McCain’s Strategy Rests on Pennsylvania
In case anyone was not yet completely convinced of the difficulty facing Sen. John McCain in his quest for 270 electoral votes, Politico’s Mike Allen reports his strategy now rests on one blue state — Pennsylvania.
Team McCain tells us that their path to 270 runs through Pennsylvania, rated by Real Clear Politics as “Solid” blue, with an 11.7-point average polling advantage for Sen. Obama. The smartest Democrat we know e-mails: “I get the appeal of trying to win one state (Pa.) rather than having to run the table on a lot of little ones (Nevada, Colorado, Iowa …), but this is the equivalent of Kerry deciding it would be easier to just stage a comeback in Texas.”
In a conference call with reporters yesterday, McCain campaign manager Rick Davis predicted a McCain sweep of the current toss-up states that went for President George W. Bush in 2004, including: Virginia, North Carolina, Florida, Ohio, Indiana, Colorado, New Mexico and Nevada. However, RealClearPolitics reports Obama is leading in major polls in each of those states except Indiana.
CNN’s John King reported late yesterday that one McCain campaign official had written off Colorado and New Mexico — a combined 14 electoral votes that would hand Sen. Barack Obama the victory.
To counter the loss of those states, if the reports are accurate, the McCain campaign will seek to flip Pennsylvania’s 21 electoral votes to the red column. The electoral handicappers over at FiveThirtyEight.com give McCain a two-percent chance of winning The Keystone State — which is slightly better than Obama’s prospects for winning McCain’s home state of Arizona.
Politico’s Jonathan Martin lays out the inside baseball of what McCain needs to do to have a shot at winning Pennsylvania:
If McCain can drive margins in western and central Pennsylvania, like Hillary did in the primary, win the northeast part of the state, hold down losses in the Philly suburbs and, with the help of ethnic white wards, hold down margins in the city of Philly, he could be competitive.
To do that, McCain appears to be banking on the appeal of his “Joe the Plumber” line of attack with blue-collar workers and latent anti-communism by repeatedly raising the specter of socialism in Obama’s “spread the wealth” tax policies. McCain has three campaign stops scheduled today in the state to push his message.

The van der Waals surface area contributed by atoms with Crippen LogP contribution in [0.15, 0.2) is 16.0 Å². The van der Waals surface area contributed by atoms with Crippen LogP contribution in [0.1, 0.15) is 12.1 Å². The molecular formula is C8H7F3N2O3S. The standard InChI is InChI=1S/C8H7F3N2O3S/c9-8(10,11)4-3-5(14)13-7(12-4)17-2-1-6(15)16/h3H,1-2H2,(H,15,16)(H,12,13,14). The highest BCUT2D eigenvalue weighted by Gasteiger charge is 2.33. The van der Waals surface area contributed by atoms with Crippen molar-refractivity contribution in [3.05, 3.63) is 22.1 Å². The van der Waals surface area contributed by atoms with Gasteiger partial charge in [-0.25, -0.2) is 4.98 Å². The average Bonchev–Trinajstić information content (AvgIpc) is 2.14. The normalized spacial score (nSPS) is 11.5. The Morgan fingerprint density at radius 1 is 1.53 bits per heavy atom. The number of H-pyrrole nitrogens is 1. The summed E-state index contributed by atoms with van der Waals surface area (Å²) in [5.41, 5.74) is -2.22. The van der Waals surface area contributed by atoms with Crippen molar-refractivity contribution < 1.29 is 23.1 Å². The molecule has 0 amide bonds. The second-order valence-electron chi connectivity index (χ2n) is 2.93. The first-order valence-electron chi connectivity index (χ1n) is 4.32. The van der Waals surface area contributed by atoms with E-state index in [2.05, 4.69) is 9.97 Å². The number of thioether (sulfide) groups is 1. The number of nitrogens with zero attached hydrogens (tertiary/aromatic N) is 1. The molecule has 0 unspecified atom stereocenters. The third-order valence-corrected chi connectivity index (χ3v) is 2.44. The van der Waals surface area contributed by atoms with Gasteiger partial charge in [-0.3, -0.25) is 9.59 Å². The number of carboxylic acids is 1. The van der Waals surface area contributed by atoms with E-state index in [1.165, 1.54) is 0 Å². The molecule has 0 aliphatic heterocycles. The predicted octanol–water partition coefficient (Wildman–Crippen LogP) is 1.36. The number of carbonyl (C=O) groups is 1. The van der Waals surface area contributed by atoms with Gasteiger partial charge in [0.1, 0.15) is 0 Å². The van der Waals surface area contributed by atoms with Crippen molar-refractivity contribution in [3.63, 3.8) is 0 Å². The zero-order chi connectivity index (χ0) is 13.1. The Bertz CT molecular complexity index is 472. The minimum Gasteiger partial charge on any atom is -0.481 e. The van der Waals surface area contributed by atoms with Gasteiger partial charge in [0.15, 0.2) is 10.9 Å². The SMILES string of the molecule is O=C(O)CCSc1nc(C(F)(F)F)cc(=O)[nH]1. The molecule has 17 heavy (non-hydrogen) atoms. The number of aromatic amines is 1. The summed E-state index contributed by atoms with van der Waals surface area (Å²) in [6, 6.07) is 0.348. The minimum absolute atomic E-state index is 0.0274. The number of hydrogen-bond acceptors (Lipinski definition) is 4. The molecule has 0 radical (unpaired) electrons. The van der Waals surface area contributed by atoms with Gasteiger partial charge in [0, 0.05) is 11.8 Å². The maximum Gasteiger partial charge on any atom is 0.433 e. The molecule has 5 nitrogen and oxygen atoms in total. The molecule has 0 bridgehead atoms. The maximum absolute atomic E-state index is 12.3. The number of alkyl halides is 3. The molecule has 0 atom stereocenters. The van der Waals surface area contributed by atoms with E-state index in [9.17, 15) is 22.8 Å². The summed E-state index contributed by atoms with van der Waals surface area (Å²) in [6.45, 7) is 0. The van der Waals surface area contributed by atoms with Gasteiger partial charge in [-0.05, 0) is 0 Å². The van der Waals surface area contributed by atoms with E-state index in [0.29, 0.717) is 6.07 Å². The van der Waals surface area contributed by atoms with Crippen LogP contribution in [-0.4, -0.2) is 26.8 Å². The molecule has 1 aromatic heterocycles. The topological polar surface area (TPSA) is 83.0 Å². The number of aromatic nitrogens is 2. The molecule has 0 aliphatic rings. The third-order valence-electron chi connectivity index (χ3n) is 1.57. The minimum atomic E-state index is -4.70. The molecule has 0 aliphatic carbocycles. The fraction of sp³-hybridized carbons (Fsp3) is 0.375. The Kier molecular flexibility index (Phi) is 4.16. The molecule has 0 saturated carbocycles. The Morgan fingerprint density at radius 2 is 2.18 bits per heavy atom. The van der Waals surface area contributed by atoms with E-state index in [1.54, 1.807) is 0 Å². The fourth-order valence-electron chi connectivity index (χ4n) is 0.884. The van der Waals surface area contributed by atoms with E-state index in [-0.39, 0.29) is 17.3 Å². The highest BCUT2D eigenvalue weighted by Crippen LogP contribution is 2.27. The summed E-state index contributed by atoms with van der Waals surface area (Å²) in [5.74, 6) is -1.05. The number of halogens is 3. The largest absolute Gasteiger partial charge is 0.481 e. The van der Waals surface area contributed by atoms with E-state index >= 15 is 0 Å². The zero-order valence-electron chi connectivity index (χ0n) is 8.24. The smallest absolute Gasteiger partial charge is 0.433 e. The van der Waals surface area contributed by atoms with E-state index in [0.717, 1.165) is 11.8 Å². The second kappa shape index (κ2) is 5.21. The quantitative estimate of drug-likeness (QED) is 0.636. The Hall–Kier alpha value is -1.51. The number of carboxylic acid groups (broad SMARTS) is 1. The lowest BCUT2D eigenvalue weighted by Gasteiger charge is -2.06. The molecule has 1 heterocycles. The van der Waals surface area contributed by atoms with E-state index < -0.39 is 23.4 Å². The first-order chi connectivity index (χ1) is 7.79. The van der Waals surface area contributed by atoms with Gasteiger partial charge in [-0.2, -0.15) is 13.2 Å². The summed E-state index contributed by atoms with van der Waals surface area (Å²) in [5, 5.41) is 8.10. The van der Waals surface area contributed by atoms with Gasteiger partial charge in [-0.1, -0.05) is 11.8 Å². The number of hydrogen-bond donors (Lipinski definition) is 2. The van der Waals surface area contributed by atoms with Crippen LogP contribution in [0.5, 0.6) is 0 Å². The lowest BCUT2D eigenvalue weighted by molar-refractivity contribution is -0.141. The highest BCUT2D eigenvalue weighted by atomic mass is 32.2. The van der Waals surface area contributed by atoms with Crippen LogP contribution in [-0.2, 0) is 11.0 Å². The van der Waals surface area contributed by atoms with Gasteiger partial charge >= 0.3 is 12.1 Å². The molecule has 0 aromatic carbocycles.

However, with two weeks left until the election, the McCain campaign has one potentially powerful ace left up its sleeve. CNN reports the campaign is walking back McCain’s pledge not to use Obama’s controversial former pastor, Jeremiah Wright, as a campaign issue, in light of comments by Rep. John Lewis (D-Ga.) likening the McCain campaign’s rhetoric to that of the late segregationist Gov. George Wallace.
“Look, John McCain has told us a long time ago before this campaign ever got started, back in May, I think, that from his perspective, he was not going to have his campaign actively involved in using Jeremiah Wright as a wedge in this campaign,” Davis told conservative commentator Hugh Hewitt.
“Now since then, I must say, when Congressman Lewis calls John McCain and Sarah Palin and his entire group of supporters, 50 million people strong around this country, that we’re all racists and we should be compared to George Wallace and the kind of horrible segregation and evil and horrible politics that was played at that time, you know, that you’ve got to rethink all these things,” he added. “And so I think we’re in the process of looking at how we’re going to close this campaign. We’ve got 19 days, and we’re taking serious all these issues.”
McCain and the Republican National Committee reportedly still had $124 million on hand at the beginning of October. A last-minute swing-state advertising blitz, as Republican pundits are urging, tying Obama to Wright’s most inflammatory comments in moderate regions could do substantial damage to Obama — though McCain could receive significant blowback for breaking a vow not to play the Wright card.
But with McCain’s presidential ambitions hanging in the balance, it’s probably wise not to rule out anything.